South Sudan Food Security Outlook July to December 2012
Crisis levels of food insecurity to persist through December in border areas
Crisis levels of food insecurity (IPC Phase 3) will persist until September and thereafter will be confined mainly to the northern parts of Unity, Northern Bahr el Ghazal, Warrap, and Upper Nile states and parts of Jonglei State through December. Other parts of the country will face Stressed or Minimal (IPC Phase 1) food insecurity following harvests that begin in October.
Prices of sorghum, the main staple food, have substantially risen across key markets compared to the same time last year. Though cereal prices will remain above-average, they are likely to decline slightly as harvests begin, in line with seasonal trends. The main drivers of high prices are increased inflation, fuel shortages, increased demand, and trade restrictions with Sudan. June to September rains to date have been normal to well above normal (>125 percent of normal) across the country. Continued above-average rains could lead to flooding in the flood-prone areas of Warrap, Unity, Northern Bahr el Ghazal and Jonglei states, potentially causing damage to crops and property.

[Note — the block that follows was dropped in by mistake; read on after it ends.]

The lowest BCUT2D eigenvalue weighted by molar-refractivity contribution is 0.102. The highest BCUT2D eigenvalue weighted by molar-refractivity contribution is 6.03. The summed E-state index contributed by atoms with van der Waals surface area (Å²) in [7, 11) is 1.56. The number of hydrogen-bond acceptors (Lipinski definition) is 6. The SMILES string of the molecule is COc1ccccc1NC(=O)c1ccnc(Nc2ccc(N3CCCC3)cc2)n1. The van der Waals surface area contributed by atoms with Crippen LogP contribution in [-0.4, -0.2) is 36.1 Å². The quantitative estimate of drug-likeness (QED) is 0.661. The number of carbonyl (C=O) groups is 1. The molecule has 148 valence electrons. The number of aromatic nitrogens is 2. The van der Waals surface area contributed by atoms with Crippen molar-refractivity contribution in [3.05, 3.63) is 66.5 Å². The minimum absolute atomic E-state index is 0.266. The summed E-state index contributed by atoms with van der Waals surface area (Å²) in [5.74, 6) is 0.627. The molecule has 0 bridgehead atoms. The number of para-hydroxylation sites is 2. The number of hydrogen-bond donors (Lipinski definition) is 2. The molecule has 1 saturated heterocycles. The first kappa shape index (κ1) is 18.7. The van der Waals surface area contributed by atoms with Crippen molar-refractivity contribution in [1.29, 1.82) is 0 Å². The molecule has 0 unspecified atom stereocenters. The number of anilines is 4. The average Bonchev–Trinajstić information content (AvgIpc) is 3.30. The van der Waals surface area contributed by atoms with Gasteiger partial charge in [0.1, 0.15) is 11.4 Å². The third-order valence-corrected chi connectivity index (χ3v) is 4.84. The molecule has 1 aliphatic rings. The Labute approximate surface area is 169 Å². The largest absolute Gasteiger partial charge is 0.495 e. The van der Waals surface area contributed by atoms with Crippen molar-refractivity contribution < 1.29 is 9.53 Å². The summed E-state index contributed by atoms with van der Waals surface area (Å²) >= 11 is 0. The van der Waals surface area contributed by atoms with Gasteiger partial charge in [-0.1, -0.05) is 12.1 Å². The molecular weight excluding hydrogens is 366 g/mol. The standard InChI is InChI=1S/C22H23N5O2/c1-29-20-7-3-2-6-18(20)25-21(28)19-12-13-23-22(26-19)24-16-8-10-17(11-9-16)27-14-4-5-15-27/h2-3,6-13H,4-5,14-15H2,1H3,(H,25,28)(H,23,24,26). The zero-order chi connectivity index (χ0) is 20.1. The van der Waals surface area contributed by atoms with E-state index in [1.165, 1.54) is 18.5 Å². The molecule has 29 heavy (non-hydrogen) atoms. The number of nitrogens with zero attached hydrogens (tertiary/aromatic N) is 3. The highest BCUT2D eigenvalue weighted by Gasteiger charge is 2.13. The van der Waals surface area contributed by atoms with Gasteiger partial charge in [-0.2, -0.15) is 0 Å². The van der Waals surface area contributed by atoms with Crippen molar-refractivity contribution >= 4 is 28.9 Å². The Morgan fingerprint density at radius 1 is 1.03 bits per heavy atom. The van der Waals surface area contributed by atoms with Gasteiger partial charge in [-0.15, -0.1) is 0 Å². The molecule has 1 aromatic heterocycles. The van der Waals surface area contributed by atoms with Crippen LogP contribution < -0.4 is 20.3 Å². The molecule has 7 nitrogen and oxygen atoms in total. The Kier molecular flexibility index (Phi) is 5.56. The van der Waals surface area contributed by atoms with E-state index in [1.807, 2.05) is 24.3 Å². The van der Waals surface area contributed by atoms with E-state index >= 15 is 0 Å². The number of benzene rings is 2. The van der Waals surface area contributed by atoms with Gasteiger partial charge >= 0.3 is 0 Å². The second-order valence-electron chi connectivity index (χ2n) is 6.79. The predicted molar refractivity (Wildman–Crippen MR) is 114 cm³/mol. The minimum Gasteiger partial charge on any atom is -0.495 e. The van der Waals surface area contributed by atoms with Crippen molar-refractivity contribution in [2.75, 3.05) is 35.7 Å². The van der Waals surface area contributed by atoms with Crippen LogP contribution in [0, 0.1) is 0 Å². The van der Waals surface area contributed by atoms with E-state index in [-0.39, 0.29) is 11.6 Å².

Although rains may perform well this year, area planted is expected to be below average as many households remain displaced (particularly in Unity, Northern Bahr el Ghazal, and Warrap states) and productive household assets have been lost. Departure of northern farmers from Renk means that production in this mechanized area is also likely to be below-average, while above-average fuel prices will further compromise production in mechanized areas. In Jonglei, cultivation is expected to be near-average, as disarmament appears to have temporarily resolved tensions. Given all of these factors, an average to below-average harvest is assumed at this point in the season.